“It’s tough because there’s so many people going into it, that it’s not as easy as it sounds to find another place. So many good players are looking for other places.”
WHERE ARE WE HEADED?
A fan would have been hard-pressed to watch an NCAA Men’s Basketball Tournament game without hearing the announcers refer to two or three players who were at different schools in the 2020-21 season.
Most agree that the increased transferring has changed the recruitment of high school athletes. Embleton said Illinois likely will hold three to five scholarships a year for transfers. Barlow said Ohio might look to hold back a scholarship in case an attractive player popped up in the portal.
Jackson State football coach Deion Sanders, on Barstool Sports’ “Pardon My Take,” worried about what is happening with high school players.
“I feel bad for high school kids, because like we’re only taking 45 high school kids this year,” Sanders said. “They’re getting the short end of the stick. The NCAA is going to have to come in and increase the scholarships for high school kids because, why would you take the chance when you already have a plethora of kids that’s already been to college, made the adjustment and you know what’s wrong with them or you know what’s right with them? You’d rather go there instead of risking it on a high school kid.”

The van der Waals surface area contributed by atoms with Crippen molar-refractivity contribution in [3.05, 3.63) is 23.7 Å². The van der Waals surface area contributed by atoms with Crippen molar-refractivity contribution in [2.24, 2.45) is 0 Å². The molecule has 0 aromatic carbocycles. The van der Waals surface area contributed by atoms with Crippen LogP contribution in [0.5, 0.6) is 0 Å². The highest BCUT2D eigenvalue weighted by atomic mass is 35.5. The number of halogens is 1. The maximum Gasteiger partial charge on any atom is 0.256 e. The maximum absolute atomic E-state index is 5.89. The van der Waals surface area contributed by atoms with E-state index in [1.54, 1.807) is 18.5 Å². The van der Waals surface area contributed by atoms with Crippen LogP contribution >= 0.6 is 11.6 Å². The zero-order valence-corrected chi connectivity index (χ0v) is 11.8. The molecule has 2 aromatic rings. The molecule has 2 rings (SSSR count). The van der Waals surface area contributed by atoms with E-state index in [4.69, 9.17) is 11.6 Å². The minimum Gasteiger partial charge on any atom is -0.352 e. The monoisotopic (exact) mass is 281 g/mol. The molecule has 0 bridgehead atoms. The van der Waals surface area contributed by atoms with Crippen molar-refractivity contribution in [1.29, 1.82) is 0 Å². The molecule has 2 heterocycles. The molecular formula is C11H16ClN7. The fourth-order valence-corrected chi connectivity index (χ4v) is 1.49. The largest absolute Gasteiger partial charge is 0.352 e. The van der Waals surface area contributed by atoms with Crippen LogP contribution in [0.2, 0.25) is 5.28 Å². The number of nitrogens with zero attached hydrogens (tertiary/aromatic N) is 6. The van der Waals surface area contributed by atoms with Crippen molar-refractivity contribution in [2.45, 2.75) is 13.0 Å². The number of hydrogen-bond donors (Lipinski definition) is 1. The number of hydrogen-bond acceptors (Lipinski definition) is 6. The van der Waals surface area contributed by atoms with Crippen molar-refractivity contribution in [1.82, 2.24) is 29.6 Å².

Embleton, however, feels eliminating the one-time transfer exception might not be the right answer.
“There would be less movement,” Embleton said. “I don’t know if it’s positive for the student-athlete. The NCAA, when they came up with the transfer portal and the one-time exception it was for the student-athlete, because a lot of the discussions were that coaches could leave and go somewhere and coach immediately, so the players should have the same opportunity. I agree with that. If you add that one-year rule, you would see some numbers decline drastically.”
Cochran did it twice when his coaching staffs changed, but he advises athletes to seriously consider what they are doing.
“Everybody getting that one time,” Cochran said. “Now if someone’s unhappy, they get in [the portal] and think it’s easy to find a home. The kids who aren’t the top kids, the Power 5 schools, they feel like they’ll have another option.
“I don’t think it’s that easy. I don’t think kids understand how difficult it might be to find a new home. The grass isn’t always greener on the other side. The kids don’t really know. They’re just hoping and praying something good comes out of it.”